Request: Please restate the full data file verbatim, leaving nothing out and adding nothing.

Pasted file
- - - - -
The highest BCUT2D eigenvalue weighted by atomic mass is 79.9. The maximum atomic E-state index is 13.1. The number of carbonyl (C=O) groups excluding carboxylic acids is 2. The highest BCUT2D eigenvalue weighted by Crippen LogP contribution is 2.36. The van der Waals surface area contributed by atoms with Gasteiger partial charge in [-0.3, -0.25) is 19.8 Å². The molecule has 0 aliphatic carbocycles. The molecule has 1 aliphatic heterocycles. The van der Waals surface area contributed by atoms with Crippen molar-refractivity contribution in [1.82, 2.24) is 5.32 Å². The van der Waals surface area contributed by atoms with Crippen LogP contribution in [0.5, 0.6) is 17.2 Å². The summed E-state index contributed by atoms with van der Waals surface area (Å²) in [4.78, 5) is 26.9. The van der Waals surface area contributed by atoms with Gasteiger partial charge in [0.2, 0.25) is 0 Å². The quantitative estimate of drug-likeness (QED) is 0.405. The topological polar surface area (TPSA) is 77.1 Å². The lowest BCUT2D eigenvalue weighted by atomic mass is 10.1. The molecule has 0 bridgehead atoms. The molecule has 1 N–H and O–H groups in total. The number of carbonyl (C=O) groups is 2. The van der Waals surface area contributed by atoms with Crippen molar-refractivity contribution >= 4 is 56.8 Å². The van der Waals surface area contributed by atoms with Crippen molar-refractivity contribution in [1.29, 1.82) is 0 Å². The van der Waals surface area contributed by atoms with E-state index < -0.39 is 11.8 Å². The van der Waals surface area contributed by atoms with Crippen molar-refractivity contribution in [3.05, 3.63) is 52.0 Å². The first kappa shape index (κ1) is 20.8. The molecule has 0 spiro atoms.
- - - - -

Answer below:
The highest BCUT2D eigenvalue weighted by atomic mass is 79.9. The maximum atomic E-state index is 13.1. The number of carbonyl (C=O) groups excluding carboxylic acids is 2. The highest BCUT2D eigenvalue weighted by Crippen LogP contribution is 2.36. The van der Waals surface area contributed by atoms with Gasteiger partial charge in [-0.3, -0.25) is 19.8 Å². The molecule has 0 aliphatic carbocycles. The molecule has 1 aliphatic heterocycles. The van der Waals surface area contributed by atoms with Crippen molar-refractivity contribution in [1.82, 2.24) is 5.32 Å². The van der Waals surface area contributed by atoms with Crippen LogP contribution in [0.5, 0.6) is 17.2 Å². The summed E-state index contributed by atoms with van der Waals surface area (Å²) in [4.78, 5) is 26.9. The van der Waals surface area contributed by atoms with Gasteiger partial charge in [0.2, 0.25) is 0 Å². The quantitative estimate of drug-likeness (QED) is 0.405. The topological polar surface area (TPSA) is 77.1 Å². The lowest BCUT2D eigenvalue weighted by atomic mass is 10.1. The molecule has 0 bridgehead atoms. The molecule has 1 N–H and O–H groups in total. The number of carbonyl (C=O) groups is 2. The van der Waals surface area contributed by atoms with Crippen molar-refractivity contribution >= 4 is 56.8 Å². The van der Waals surface area contributed by atoms with Crippen molar-refractivity contribution in [1.29, 1.82) is 0 Å². The van der Waals surface area contributed by atoms with E-state index < -0.39 is 11.8 Å². The van der Waals surface area contributed by atoms with Crippen molar-refractivity contribution in [3.05, 3.63) is 52.0 Å². The first kappa shape index (κ1) is 20.8. The molecule has 0 spiro atoms.